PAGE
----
Codebreaker notebook and Enigma machine at auction

Discussion in 'WW2 General' started by Thorlifter, Apr 13, 2015.

  1. Thorlifter

    Thorlifter Well-Known Member

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    British code breaker Alan Turing's notebook at auction - Yahoo News

    NEW YORK (AP) — A handwritten notebook by British World War II code-breaking genius Alan Turing is expected to bring at least $1 million at auction in New York on Monday.

    The 56-page manuscript was written at the time the mathematician and computer science pioneer was working to break the seemingly unbreakable Enigma codes used by the Germans throughout the war. It contains Turing's complex mathematical and computer science notations and is believed to be the only extensive Turing manuscript known to exist, according to Bonhams, which is offering the manuscript for sale.

    The story of how Turing and a team of cryptanalysts broke the code was portrayed in the 2014 movie "The Imitation Game," starring Benedict Cumberbatch in the role of Turing.

    The notebook dates from 1942, when they were at Britain's World War II code and cypher school Bletchley Park. In one entry, Turing writes about a complex calculus notation.

    "The Leibniz notation I find extremely difficult to understand in spite of it having been the one I understood the best once! It certainly implies that some relation between x and y has been laid down eg, y=x2+3x."

    The sale also includes a working German Enigma enciphering machine. The three-rotor device was manufactured for the German military in July 1944. It's estimated to sell for $140,000 to $180,000.

    Turing was prosecuted for being gay at a time when it was illegal in Britain. He was convicted of indecency in 1952 and agreed to undergo hormone treatment as an alternative to imprisonment to "cure" his homosexuality.

    He died in 1954 of cyanide poisoning. It was ruled a suicide, although his family and friends believed it might have been accidental. The notebook was among the papers he left in his will to friend and fellow mathematician Robin Gandy.

    Gandy gave the papers to The Archive Centre at King's College in Cambridge in 1977. But he kept the notebook, using its blank pages for writing down his dreams at the request of his psychiatrist. Bonham describes Gandy's entries as highly personal; the notebook remained in his possession until he died in 1995.

    At the beginning of his journal, Gandy writes: "It seems a suitable disguise to write in between these notes of Alan's on notation, but possibly a little sinister; a dead father figure, some of whose thoughts I most completely inherited."

    Bonhams said the seller wished to remain anonymous. Part of the proceeds will be donated to charity.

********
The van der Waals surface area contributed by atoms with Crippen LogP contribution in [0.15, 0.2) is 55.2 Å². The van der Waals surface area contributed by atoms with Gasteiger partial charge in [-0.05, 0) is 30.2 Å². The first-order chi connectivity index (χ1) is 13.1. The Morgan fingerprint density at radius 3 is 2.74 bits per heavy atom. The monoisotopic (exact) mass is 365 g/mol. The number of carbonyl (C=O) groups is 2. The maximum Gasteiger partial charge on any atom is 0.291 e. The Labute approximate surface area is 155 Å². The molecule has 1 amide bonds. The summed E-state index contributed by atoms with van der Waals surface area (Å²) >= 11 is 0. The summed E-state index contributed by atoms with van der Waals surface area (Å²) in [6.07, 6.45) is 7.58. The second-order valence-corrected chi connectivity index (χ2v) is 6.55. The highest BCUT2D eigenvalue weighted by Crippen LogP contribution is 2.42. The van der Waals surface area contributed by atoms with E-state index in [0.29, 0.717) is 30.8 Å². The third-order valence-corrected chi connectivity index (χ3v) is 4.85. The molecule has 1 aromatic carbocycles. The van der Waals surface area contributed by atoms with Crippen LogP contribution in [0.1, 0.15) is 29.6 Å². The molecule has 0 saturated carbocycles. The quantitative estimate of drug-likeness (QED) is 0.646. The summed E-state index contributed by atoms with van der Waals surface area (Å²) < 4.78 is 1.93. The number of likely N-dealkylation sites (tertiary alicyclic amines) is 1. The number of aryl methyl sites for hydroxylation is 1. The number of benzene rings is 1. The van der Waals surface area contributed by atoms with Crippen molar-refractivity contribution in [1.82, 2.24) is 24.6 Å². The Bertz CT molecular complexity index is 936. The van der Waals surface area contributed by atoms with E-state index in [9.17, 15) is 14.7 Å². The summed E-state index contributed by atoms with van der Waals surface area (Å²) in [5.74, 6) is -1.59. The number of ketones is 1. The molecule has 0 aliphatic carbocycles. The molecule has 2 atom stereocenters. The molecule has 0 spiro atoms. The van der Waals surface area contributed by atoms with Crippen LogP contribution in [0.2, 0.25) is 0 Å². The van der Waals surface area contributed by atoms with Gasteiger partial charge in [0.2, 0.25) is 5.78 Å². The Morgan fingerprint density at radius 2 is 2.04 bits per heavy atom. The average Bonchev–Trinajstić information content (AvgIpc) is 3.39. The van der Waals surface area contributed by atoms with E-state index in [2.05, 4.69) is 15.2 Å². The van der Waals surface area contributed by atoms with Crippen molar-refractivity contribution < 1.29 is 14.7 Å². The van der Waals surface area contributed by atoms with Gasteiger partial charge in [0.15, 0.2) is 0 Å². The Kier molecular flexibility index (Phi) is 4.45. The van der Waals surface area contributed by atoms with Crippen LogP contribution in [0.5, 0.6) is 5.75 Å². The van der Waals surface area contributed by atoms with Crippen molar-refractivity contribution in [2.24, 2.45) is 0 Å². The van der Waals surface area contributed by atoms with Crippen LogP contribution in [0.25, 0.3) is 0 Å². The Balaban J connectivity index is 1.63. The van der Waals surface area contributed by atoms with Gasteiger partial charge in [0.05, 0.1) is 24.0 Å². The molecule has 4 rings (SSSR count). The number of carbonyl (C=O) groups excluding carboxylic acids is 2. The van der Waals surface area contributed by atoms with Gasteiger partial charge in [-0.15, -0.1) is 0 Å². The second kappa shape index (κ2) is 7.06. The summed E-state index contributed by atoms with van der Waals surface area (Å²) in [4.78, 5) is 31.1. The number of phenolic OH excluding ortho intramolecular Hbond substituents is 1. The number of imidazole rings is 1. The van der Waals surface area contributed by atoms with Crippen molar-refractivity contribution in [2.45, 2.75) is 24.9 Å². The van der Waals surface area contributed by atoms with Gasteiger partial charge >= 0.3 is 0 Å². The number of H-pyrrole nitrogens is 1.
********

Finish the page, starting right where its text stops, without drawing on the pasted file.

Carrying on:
2. Capt. Vick

    Capt. Vick Well-Known Member

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    Would love to have an enigma machine. I would send seemingly unbreakable codes to myself all day long. Things like what women want and how come I can never find my socks.
     
  3. Airframes

    Airframes Benevolens Magister

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    Interesting stuff. Turing had lived just a few miles from where I now live, and only a few hundred yards from where my (now ex) wife lived when we first met.
    Be interesting to see what the items fetch, especially the note book.
     
  4. pbehn

    pbehn Well-Known Member

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    Is there any point in having one enigma machine?
     
  5. GregP

    GregP Well-Known Member

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    Beats the hell out of none.
     
  6. gjs238

    gjs238 Well-Known Member

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    Like buying one WWII US walkie-talkie.
     
  7. Wayne Little

    Wayne Little Well-Known Member

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    So how much did it go for?
     
  8. Glider

    Glider Well-Known Member

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    Knowing what women want is the ultimate unbreakable code. Find the solution and you'll be rich beyond the dreams of avarice.
     
  9. nuuumannn

    nuuumannn Well-Known Member

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    What women want is easy. For men to understand them. That, my fellow males-of-the-species, is the hard bit. Never gonna happen.
     
  10. DerAdlerIstGelandet

    DerAdlerIstGelandet Der Crew Chief
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    Sure to put it in your collection of WW2 artifacts.

    I would take one...
     
  11. Marcel

    Marcel Well-Known Member

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    As a hobby I'm writing the enigma algorithm as a program. Bit like a simulator. It's a project I started to understand how the thing worked. As a code it is totally insecure and a modernday computer will crack the messages in seconds. Much better encryption is available now. Still, would like to have one.
     
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